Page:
Librsvg 2.13.2 was released late last night, it has a rewritten text subsystem and now supports trefs, it also judges the size of unspecified sized images far better and parsing should be a little more robust with malformed input. Also, dimensions specified in the SVG that are specified relative to the viewport or dpi are handled far better. Internally it's a hell of a lot cleaner as we consolidate the core in preparation for DOM level 1 support. Dynamic SVG support is getting very close with recent work, I sure hope people actually use it when we support it. Also this version has improved external reference support when used with the rsvg command, the command line utility is no longer worse than the x program/browser plugin at handling relative paths for resources.
I installed Tango a few days ago, I find it to be very nice, though to be honest I think I'll switch back to Gartoon soon since it's just so much of an awesome theme. For some reason I'm not to fussed on those grey folders, but that's just personal preference. Despite the grey folders, I think it possesses style, consistency and class. Now I think about it, I'm not fussed on the "lock screen" icon either but you know, worse things happen at sea. Tango also lead to my weirdest experience ever on bugzilla when I fixed a bug relating to tango but everyone else involved did not want to let me close it because I refused to acknowledge that it was a major problem before I fixed it. I don't know if this was sort of like a Alcoholics Anonymous step one of twelve where recovery cannot be made unless the problem was acknowledged. Or maybe everyone finally got sick of my insufferable arrogance and are trying to teach me a little humility, I don't know.
While I'm talking about bugs I've fixed, I'm amazed to see Philip Langdale making a second blog mention about a single closed bug in librsvg, especially when that bug was invoked by the misspelling of "in" as "id" in the document in question. Of cause we are grateful that this bug has been disclosed so it could be fixed, because our library should not crash on any input, no matter how unlikely. But to be honest I still don't get why the file in question was not adjusted by simply having a single line changed to work around the bug (and make the file make a lot more sense) but then again that's none of my business. I guess he's just trying to let everybody know that the crash isn't his fault, which is very fair in this situation. By the way, the version of librsvg 2.12 that fixed that problem came out in Ubuntu a couple of days after it was reported iirc. But then again, this may be just another case of me trying to understate the severity of bugs for my own personal gratification.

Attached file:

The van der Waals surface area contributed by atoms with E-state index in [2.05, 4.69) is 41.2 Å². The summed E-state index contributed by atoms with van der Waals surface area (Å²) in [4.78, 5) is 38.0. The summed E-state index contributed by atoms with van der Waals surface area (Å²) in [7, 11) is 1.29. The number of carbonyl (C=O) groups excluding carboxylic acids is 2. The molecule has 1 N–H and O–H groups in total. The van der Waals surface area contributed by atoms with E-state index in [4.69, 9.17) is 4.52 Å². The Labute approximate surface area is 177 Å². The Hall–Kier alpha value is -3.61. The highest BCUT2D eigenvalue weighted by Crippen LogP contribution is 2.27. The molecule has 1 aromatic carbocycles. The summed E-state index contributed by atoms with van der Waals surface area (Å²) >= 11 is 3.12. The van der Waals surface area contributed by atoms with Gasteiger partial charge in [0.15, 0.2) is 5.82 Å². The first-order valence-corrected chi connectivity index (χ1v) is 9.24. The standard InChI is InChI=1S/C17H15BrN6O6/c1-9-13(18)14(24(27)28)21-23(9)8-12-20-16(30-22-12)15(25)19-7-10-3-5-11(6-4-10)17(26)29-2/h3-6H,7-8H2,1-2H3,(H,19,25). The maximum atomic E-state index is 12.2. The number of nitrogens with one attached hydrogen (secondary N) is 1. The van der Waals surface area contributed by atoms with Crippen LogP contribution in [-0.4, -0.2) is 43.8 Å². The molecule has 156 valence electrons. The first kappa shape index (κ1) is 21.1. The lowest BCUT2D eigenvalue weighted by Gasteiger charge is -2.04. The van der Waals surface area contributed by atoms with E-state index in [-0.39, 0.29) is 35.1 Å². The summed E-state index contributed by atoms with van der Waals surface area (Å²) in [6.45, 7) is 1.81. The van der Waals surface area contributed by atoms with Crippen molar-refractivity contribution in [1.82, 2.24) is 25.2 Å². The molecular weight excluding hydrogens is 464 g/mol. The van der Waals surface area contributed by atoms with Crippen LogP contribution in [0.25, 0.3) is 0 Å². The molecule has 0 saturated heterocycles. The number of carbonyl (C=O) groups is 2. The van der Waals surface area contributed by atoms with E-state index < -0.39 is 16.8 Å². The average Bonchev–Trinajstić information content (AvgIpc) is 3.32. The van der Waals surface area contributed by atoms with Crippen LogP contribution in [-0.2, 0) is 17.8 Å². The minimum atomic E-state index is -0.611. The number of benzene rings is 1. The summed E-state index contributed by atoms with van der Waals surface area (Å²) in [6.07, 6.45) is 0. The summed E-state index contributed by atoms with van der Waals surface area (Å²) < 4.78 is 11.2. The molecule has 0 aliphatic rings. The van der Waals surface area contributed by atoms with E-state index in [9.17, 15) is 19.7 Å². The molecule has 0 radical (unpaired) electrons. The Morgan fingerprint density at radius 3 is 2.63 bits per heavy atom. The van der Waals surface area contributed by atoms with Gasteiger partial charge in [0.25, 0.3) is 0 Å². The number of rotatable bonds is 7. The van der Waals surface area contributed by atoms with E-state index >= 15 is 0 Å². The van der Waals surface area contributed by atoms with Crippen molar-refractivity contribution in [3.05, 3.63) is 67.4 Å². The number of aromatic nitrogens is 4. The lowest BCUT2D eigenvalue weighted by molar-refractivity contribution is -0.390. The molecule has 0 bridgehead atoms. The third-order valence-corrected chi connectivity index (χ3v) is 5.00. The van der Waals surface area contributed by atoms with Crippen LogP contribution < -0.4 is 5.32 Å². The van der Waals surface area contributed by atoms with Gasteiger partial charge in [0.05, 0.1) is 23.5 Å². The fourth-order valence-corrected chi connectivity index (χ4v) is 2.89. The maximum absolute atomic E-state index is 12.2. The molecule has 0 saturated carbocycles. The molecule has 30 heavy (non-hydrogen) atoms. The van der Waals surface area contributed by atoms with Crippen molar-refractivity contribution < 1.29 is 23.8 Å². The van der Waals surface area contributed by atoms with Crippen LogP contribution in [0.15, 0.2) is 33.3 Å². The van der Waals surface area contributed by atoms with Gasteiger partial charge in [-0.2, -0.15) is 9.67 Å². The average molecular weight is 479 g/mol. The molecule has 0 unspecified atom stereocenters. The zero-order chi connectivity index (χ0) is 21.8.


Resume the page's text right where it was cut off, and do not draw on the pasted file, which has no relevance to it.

Magic Eye renderer
I renamed my deformed pattern stereogram renderer "Palantír", which is like the most awesome name for a renderer ever (in my personal opinion). I havn't actually brought out a version with that name, but I wanted to boast about the name I'm using anyhow. I sure hope Tolkien's estate doesn't have a crack team of lawyers out to kick my butt over this though. The next version to be released will use diffuse lighting for preview generation instead of making a heightmap. I've modified it to be able to render things in front of the focal plane, so they actually pop out at the viewer when seen with crossed (rather than diverged) eyes. As far as I know, I'm the first person to ever create images like this which is really cool and it is all open source of cause. You can see the stanford bunny in this way here.
I still don't have my cheap Nokia 770 yet, which sucks because I've already written stuff for it. It's probably because I live in Australia, I might have to get one by proxy.